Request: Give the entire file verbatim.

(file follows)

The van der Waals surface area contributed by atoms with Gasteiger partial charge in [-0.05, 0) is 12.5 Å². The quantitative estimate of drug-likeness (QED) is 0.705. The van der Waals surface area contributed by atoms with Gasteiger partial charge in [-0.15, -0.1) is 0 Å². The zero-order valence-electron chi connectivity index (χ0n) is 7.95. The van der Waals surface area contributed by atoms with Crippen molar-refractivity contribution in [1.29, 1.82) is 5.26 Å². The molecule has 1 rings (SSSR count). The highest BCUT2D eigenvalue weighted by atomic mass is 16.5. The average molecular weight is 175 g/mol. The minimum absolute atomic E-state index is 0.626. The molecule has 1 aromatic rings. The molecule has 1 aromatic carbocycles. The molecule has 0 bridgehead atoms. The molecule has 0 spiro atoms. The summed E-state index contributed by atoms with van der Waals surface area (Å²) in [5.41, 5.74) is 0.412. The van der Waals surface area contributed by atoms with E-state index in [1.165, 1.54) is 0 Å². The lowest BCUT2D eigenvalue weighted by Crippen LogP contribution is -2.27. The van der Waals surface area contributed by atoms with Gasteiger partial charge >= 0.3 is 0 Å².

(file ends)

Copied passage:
The van der Waals surface area contributed by atoms with Gasteiger partial charge in [-0.05, 0) is 12.5 Å². The quantitative estimate of drug-likeness (QED) is 0.705. The van der Waals surface area contributed by atoms with Gasteiger partial charge in [-0.15, -0.1) is 0 Å². The zero-order valence-electron chi connectivity index (χ0n) is 7.95. The van der Waals surface area contributed by atoms with Crippen molar-refractivity contribution in [1.29, 1.82) is 5.26 Å². The molecule has 1 rings (SSSR count). The highest BCUT2D eigenvalue weighted by atomic mass is 16.5. The average molecular weight is 175 g/mol. The minimum absolute atomic E-state index is 0.626. The molecule has 1 aromatic rings. The molecule has 1 aromatic carbocycles. The molecule has 0 bridgehead atoms. The molecule has 0 spiro atoms. The summed E-state index contributed by atoms with van der Waals surface area (Å²) in [5.41, 5.74) is 0.412. The van der Waals surface area contributed by atoms with E-state index in [1.165, 1.54) is 0 Å². The lowest BCUT2D eigenvalue weighted by Crippen LogP contribution is -2.27. The van der Waals surface area contributed by atoms with Gasteiger partial charge >= 0.3 is 0 Å².